1 March ~ All red, white and blue-blooded English football fans last week must have been bloated with empathy at the latest dilemma faced by Fabio Capello’s perennial substitute field kicker, David Beckham. The lad and his ironically posh missus have got themselves an invite to the wedding of the century, only to discover that, what do you know, it clashes with the Major League Soccer season. Inconveniently, William Windsor’s marriage to Kate Middleton takes place on the same weekend that the Los Angeles Galaxy travel to Pizza Hut Park in Texas to take on FC Dallas. Now why did no one think about that earlier?
“It is a huge thing for our country to have a royal wedding,” said Beckham, continuing his lifelong quest to be the most-quoted individual in a future book entitled Things Your Grandma Said. “I am a big royal fan and have always loved the royal family.” Gawd bless him. Unfortunately, though, we will “have to wait and see” if he can go or not. Right now he’s “just concentrating on getting ready and having a good season”. If “good” sounds a little understated, it’s worth remembering that so far in MLS Beckham has played four seasons that at best would be described as unremarkable, so a “good” year would be a considerable upgrade.
The good news for the royally excited is that Becks will almost certainly be there. The wedding is on a Friday, but Dallas v LA doesn’t kick off until Sunday evening, so there’s more than enough time to be seen in London, offer his congratulations to the newly weds (“Victoria, the boys and myself would just like to wish you all the very best for the future”), then tear off his tux to reveal the pristine white of the Galaxy home shirt as he makes a dramatic cab ride to Heathrow.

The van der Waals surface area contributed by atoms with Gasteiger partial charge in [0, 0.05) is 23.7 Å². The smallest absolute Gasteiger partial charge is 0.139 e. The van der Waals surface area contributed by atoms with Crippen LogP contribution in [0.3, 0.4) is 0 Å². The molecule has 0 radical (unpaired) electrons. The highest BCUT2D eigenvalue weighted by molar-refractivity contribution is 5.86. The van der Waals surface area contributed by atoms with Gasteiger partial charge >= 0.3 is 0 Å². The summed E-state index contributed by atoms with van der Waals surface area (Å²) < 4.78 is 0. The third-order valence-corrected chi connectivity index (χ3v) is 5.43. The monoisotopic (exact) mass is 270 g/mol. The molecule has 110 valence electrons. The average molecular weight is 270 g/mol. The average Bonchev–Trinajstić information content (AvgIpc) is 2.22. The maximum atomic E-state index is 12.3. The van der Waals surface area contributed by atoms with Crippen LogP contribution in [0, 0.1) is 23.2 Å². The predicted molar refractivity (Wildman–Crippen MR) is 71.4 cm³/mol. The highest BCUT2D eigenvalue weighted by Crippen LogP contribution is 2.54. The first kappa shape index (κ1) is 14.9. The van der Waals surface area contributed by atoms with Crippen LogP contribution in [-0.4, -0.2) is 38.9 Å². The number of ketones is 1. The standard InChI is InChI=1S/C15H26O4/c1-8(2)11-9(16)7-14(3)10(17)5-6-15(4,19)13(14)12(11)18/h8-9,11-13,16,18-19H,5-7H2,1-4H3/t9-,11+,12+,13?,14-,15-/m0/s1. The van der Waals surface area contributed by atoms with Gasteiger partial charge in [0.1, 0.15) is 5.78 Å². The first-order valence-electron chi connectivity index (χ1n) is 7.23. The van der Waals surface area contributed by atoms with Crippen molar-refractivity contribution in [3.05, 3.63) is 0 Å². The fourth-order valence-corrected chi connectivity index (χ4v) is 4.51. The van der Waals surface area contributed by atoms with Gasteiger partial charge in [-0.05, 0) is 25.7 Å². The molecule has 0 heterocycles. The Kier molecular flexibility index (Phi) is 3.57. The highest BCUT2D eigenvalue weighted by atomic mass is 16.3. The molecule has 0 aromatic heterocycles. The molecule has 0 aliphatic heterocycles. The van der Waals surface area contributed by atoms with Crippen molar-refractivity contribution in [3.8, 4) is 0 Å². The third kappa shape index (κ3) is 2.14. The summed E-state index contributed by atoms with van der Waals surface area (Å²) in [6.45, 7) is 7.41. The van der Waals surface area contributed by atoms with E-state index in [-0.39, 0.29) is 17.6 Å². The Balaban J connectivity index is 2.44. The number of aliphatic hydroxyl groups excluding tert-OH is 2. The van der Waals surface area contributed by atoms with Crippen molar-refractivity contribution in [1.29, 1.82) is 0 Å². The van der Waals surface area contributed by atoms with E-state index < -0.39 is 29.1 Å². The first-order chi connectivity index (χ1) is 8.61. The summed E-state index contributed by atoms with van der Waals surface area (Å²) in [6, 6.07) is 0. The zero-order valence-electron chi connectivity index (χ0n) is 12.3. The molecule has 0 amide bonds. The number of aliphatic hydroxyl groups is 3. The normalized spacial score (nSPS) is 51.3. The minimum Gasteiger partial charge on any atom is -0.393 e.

Given that his team has so far been more than lenient in letting him bunk off to star for England’s bench, knacker himself for Milan, eat pie and mash with surly king ‘Arry Redknapp, and help England gloriously win hosting rights to the 2018 World Cup, they surely won’t care if he shows his brandsome face at a globally televised non-event. As someone at league HQ will almost certainly say: “It’s all good publicity for MLS.”
And they’d be right to let him go, because top players hobnobbing with the aristocracy makes perfect sense when you look at all the things they have in common. Neither the royals nor football players make any substantial contribution to the benefit of society, and yet both are hailed, revered and acclaimed on a regular basis as though they actually do. Both have hugely inflated opinions of their own importance, as well as scads more money than they need, but which they generally waste (although at least most football players pay tax). When they speak, they rarely say anything of depth, and give the impression that they belong to a world of self-entitlement entirely cut off from reality. In-breeding is fashionable in both circles. And finally, if Buckingham Palace was razed to the ground and the Premier League was abolished tomorrow, it’s arguable that for the vast majority of people life would continue much as before, possibly even for the better.
Unfortunately, Britain missed its historical opportunities to cut off the heads of the unjustifiably elite, so with regard to the aristocracy it looks like we’re stuck with these human parodies for good. Overthrowing the Premier League is just as improbable. Therefore young Britons will continue to grow up with dreams of marrying a prince, or becoming a vastly overpaid sportsman renowned for advancing a round ball into pertinent spaces.
Older people can have dreams too, though. Mine is of a series of nationally co-ordinated pitch invasions, after which fans seize control of the top flight clubs, impound the players’ incomes, and use the cash to support the game at all levels, while allowing the players to continue performing provided that they become fully useful members of the community. In the meantime, let David go to the wedding. It’s exactly where he belongs. Ian Plenderleith